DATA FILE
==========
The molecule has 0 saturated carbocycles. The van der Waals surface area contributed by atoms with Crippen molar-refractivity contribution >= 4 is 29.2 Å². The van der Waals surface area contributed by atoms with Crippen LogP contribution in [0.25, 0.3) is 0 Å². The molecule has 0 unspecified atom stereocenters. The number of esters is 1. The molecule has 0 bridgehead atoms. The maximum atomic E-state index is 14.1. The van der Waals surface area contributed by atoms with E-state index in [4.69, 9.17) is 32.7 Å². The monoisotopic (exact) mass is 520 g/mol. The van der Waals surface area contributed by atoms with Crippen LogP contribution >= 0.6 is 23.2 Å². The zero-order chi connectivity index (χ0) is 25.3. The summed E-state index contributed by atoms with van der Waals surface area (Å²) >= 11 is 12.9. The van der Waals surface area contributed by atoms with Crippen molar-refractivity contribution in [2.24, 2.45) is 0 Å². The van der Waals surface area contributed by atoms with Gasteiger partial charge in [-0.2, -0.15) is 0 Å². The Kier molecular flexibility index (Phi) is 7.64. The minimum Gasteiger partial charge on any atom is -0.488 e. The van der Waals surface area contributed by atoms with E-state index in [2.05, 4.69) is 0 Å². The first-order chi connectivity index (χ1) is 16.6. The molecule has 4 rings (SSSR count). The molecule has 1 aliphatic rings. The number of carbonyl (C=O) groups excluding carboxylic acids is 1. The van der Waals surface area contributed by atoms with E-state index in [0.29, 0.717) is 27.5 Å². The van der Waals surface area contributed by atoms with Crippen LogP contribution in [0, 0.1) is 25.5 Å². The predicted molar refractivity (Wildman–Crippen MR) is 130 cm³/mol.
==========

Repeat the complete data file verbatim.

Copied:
The molecule has 0 saturated carbocycles. The van der Waals surface area contributed by atoms with Crippen molar-refractivity contribution >= 4 is 29.2 Å². The van der Waals surface area contributed by atoms with Crippen LogP contribution in [0.25, 0.3) is 0 Å². The molecule has 0 unspecified atom stereocenters. The number of esters is 1. The molecule has 0 bridgehead atoms. The maximum atomic E-state index is 14.1. The van der Waals surface area contributed by atoms with E-state index in [4.69, 9.17) is 32.7 Å². The monoisotopic (exact) mass is 520 g/mol. The van der Waals surface area contributed by atoms with Crippen LogP contribution >= 0.6 is 23.2 Å². The zero-order chi connectivity index (χ0) is 25.3. The summed E-state index contributed by atoms with van der Waals surface area (Å²) >= 11 is 12.9. The van der Waals surface area contributed by atoms with Crippen molar-refractivity contribution in [2.24, 2.45) is 0 Å². The van der Waals surface area contributed by atoms with Gasteiger partial charge in [-0.2, -0.15) is 0 Å². The Kier molecular flexibility index (Phi) is 7.64. The minimum Gasteiger partial charge on any atom is -0.488 e. The van der Waals surface area contributed by atoms with E-state index in [2.05, 4.69) is 0 Å². The first-order chi connectivity index (χ1) is 16.6. The molecule has 4 rings (SSSR count). The molecule has 1 aliphatic rings. The number of carbonyl (C=O) groups excluding carboxylic acids is 1. The van der Waals surface area contributed by atoms with E-state index in [0.29, 0.717) is 27.5 Å². The van der Waals surface area contributed by atoms with Crippen LogP contribution in [0, 0.1) is 25.5 Å². The predicted molar refractivity (Wildman–Crippen MR) is 130 cm³/mol.